Wall cress adapts to environmental conditions by sensing information through touch which triggers biochemical growth controls. 


Wall cress is a small flowering plant, often found growing as a weed on roadsides and along farm fields. Its lower leaves tend to hug the ground but the stem height can vary. Some plants stay short and sturdy while those in other locations may reach around 9 inches tall. The cress plant adapts to surrounding conditions by controlling its growth in response to touch.


The Strategy

When forces such as wind or rain impact the plant, certain genes switch on and make a called calmodulin. Calmodulin causes an increase in calcium ions, signaling the plant to change its growth patterns.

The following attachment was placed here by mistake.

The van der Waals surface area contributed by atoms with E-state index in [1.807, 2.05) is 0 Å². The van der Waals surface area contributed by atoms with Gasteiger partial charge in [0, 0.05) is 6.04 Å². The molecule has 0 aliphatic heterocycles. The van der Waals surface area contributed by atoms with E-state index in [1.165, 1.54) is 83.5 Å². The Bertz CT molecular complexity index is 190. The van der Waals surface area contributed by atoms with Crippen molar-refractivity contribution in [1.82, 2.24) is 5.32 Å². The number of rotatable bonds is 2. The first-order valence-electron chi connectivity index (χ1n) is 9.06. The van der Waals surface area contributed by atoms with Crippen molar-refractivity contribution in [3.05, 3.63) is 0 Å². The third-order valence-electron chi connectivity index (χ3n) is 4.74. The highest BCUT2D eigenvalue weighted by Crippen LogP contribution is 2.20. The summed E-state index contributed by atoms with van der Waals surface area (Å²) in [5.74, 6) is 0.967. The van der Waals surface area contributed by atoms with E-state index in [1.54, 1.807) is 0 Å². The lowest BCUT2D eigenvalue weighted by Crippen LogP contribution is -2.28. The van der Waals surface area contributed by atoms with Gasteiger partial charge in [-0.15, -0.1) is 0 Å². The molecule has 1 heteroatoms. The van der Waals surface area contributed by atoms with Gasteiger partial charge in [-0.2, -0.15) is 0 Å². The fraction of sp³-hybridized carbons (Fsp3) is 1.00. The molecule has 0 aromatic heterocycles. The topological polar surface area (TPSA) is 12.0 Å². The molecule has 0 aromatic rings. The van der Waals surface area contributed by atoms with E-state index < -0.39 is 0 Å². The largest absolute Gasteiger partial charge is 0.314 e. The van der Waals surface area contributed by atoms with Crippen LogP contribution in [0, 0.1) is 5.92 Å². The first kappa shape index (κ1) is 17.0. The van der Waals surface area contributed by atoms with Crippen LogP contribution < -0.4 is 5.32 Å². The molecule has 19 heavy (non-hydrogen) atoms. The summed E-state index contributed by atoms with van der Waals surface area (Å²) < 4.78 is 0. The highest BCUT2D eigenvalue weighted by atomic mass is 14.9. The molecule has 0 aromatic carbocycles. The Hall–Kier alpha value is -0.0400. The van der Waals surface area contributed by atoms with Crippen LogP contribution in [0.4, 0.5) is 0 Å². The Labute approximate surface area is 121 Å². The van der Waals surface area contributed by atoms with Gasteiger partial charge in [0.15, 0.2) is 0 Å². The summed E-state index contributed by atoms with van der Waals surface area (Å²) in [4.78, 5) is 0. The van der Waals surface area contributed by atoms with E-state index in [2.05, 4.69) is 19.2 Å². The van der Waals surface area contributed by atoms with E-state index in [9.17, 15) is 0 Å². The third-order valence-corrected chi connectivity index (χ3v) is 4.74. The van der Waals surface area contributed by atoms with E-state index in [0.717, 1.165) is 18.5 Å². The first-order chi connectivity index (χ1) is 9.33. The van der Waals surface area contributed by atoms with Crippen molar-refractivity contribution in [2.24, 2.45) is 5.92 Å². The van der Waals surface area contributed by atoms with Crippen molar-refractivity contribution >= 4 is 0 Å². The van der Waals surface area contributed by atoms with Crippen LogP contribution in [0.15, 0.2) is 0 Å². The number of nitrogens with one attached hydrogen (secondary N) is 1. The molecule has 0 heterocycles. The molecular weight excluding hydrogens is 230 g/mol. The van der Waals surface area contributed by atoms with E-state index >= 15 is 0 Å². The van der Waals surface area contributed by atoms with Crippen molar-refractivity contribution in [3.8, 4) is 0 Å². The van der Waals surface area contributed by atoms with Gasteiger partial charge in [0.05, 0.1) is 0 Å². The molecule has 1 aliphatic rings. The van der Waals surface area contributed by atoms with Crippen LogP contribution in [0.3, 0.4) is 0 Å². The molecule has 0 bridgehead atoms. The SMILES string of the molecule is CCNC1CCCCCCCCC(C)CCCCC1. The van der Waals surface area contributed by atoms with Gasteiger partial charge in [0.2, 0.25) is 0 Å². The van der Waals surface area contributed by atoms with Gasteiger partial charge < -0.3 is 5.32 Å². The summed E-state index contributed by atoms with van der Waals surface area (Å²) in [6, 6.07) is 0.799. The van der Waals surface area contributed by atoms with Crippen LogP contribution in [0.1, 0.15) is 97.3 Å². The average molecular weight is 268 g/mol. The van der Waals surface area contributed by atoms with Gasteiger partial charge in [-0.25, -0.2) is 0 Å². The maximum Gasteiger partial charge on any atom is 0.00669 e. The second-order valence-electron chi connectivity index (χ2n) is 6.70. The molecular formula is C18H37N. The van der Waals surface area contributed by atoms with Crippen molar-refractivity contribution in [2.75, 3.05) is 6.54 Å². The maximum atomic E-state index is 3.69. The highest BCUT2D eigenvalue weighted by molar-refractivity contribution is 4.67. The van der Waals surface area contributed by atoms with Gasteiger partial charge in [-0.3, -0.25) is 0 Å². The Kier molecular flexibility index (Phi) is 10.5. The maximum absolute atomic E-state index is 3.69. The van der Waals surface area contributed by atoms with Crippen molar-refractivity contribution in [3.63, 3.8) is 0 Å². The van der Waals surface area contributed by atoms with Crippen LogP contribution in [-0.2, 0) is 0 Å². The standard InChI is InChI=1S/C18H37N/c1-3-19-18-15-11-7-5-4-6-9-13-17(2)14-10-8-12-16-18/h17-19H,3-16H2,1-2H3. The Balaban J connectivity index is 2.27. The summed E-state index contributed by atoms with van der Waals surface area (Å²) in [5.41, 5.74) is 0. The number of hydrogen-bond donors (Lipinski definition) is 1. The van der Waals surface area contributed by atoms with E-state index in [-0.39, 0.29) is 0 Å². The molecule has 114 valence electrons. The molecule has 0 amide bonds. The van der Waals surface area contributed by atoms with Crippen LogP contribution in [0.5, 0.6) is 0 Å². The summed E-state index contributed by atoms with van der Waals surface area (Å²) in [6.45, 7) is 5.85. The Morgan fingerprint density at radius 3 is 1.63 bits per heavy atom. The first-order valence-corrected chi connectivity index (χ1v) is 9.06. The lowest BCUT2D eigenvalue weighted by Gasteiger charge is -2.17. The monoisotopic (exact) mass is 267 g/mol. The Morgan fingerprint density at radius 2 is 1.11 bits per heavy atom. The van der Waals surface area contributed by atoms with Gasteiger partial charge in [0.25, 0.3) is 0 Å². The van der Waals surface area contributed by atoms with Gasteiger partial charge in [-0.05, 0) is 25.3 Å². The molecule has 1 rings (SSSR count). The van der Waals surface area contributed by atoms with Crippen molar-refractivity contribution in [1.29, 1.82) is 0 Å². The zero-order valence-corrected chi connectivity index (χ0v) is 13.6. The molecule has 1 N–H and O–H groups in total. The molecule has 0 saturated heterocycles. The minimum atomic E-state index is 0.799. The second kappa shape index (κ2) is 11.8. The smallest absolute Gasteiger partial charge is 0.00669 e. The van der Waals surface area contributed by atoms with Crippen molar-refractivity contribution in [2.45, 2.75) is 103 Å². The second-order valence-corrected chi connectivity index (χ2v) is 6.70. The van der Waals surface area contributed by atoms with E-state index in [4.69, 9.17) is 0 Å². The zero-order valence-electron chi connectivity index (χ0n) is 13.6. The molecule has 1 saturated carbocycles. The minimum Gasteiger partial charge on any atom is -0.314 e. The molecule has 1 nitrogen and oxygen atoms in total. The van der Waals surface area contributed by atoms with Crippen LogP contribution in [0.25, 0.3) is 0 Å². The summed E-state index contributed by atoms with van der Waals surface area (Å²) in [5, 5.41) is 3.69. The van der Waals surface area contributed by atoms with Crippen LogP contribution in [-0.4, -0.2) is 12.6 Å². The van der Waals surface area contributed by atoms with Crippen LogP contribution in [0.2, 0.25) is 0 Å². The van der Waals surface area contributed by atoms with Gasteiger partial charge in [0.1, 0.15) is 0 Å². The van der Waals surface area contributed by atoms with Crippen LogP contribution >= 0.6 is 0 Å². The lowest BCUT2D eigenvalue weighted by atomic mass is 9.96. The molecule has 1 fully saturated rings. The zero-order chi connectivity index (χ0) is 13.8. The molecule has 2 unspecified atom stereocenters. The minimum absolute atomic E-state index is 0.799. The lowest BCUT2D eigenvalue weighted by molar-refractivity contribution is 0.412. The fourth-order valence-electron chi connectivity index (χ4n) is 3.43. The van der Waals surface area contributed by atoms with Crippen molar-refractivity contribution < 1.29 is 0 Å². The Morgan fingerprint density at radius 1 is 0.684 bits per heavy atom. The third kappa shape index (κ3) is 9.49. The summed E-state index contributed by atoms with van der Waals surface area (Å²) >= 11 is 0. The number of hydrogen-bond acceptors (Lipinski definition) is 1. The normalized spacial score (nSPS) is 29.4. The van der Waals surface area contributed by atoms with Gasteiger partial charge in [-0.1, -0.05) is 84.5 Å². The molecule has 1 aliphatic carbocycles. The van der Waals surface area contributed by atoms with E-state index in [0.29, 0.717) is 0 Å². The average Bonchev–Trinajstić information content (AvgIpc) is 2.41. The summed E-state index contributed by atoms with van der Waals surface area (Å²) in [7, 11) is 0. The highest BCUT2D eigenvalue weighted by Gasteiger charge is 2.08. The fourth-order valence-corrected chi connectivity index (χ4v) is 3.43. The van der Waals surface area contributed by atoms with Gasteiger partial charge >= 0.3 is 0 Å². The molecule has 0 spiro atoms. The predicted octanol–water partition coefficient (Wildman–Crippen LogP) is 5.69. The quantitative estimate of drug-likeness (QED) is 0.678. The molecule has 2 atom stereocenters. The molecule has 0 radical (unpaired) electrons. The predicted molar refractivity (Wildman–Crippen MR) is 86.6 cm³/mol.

This touch-response system in plants is called thigmomorpho-genesis. It allows some plants to sense challenges to their growth and to prepare for similar challenges in the future. For example, wall cress plants growing in windy locations tend to be shorter than those in protected areas.

The Potential

This method of having form adapt to external physical pressure could drastically improve the efficiency or effectiveness of many machines and processes. Wind turbines could change shape or size depending on weather conditions. Weight-training equipment could respond to the exact force exerted by each user at each moment. Bridges or buildings could slowly reinforce themselves as needed.


This strategy was contributed by Heather Dove.

Last Updated August 18, 2016